An Integrated Analysis of an Ancient Plate Boundary in the Rocky Mountains

An Integrated Analysis of an Ancient Plate Boundary in the Rocky Mountains, Figure 1 Figure 1.

Index map of the CD-ROM seismic experiments. The controlled source seismic stations (green), their corresponding shotpoints (red stars), and the northern and southern passive arrays (light blue diamonds) are shown. Yellow dots indicate the locations of gravity stations. The Deep Probe experiment profile that also used the Day Loma shotpoint is shown as a white dashed line.
Integration of multiple data sets to obtain better resolved, multiple parameter earth models has recently received new emphasis. We conducted an integrated analysis of the controlled-source seismic (CSS) and passive source seismic data from the CD-ROM (Continental Dynamics of the Rocky Mountains) experiment along with gravity and seismic reflection data. A specific goal of this study was establish a stronger tie between the CD-ROM and Deep Probe experiments that together form a profile that extends from northern New Mexico to Alberta, Canada. A major advantage of the CD-ROM seismic experiment dataset was the coincidence of the seismic profiles (Fig. 1), which facilitated a joint interpretation of our new results and the previous CD-ROM results. As the first step in this process, we created a new P-wave velocity and interface model from the CSS data based on an advanced picking strategy that produced a new and extended set of travel-time picks relative to those employed in previous studies. In addition, we were able to identify a substantial set of S-wave arrivals and establish an independent S-wave model. Thus, we were able to compare and jointly interpret crustal thicknesses the various techniques produced as well as vp/ vs ratios from receiver functions and the CSS dataset. Furthermore, the comparisons provided insights about the strengths and uncertainties of each technique. Thanks to the integration of the controlled-source and receiver function results, we were able to construct a well-constrained structural model and tectonic interpretation that shows the structural framework of the transition from the Wyoming craton to the north across the suture Cheyenne belt suture zone into the Proterozoic terranes to the south (Fig. 2). The interpretation that crustal-scale crocodile structures are present provides an explanation for the south dip of the Cheyenne belt suture in the upper crust and the north-dipping slab in the mantle (Fig. 2). The very distinct crustal structures north and south of the suture zone are clearly shown in our model and document that the blocks that collided ~1.8 Ga to form the Cheyenne belt suture zone have retained their basic crustal and uppermost mantle structure since that time.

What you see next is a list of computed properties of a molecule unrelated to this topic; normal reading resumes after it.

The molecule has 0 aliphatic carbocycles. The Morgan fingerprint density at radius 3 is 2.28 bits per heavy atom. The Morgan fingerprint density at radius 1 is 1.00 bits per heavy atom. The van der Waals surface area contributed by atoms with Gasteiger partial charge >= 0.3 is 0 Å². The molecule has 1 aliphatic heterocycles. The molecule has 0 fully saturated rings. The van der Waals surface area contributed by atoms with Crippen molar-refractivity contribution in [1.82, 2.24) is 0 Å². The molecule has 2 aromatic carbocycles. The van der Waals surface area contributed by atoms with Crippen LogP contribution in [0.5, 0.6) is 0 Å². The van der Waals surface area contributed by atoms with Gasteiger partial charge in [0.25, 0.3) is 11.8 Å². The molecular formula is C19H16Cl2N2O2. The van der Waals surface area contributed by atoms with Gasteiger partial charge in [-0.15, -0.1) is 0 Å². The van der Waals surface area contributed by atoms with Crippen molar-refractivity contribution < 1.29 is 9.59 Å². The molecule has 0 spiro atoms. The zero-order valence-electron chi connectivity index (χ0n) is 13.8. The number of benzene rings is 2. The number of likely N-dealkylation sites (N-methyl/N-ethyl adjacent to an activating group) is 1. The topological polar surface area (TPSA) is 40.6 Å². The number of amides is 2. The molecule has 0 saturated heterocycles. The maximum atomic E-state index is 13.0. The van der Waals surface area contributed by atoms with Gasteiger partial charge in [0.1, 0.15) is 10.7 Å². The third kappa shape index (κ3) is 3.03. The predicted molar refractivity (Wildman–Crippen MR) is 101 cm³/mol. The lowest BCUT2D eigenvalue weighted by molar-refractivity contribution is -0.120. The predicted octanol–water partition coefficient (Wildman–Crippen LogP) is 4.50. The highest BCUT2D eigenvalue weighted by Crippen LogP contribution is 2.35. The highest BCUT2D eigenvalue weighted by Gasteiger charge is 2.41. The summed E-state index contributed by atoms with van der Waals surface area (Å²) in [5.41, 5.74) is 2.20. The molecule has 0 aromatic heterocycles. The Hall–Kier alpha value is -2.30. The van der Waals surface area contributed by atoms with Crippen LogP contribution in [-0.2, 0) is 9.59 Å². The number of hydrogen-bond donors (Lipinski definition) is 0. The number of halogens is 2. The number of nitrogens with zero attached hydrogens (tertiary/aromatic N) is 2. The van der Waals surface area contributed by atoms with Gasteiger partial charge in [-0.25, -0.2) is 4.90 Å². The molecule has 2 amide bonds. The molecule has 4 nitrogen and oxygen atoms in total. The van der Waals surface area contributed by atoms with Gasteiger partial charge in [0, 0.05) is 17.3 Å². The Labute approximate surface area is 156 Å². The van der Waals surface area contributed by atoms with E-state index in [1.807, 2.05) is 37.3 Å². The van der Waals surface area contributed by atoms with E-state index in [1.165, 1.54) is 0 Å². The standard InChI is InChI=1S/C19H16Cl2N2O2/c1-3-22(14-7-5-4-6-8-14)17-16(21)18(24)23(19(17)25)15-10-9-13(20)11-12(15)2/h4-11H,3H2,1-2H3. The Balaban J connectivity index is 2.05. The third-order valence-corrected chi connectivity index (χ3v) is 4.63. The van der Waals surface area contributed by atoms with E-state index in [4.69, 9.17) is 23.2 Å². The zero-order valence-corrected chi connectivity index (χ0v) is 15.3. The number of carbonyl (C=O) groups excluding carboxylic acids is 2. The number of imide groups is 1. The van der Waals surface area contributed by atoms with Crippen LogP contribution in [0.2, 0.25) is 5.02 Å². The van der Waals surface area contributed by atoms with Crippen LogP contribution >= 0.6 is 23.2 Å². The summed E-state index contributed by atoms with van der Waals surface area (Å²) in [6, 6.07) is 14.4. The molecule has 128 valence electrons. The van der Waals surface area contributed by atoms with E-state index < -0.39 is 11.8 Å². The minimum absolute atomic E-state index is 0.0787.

</p><p>Acknowledgements: This work was supported by the National Science Foundation as part of the GEON project (EAR-0225670)</p>


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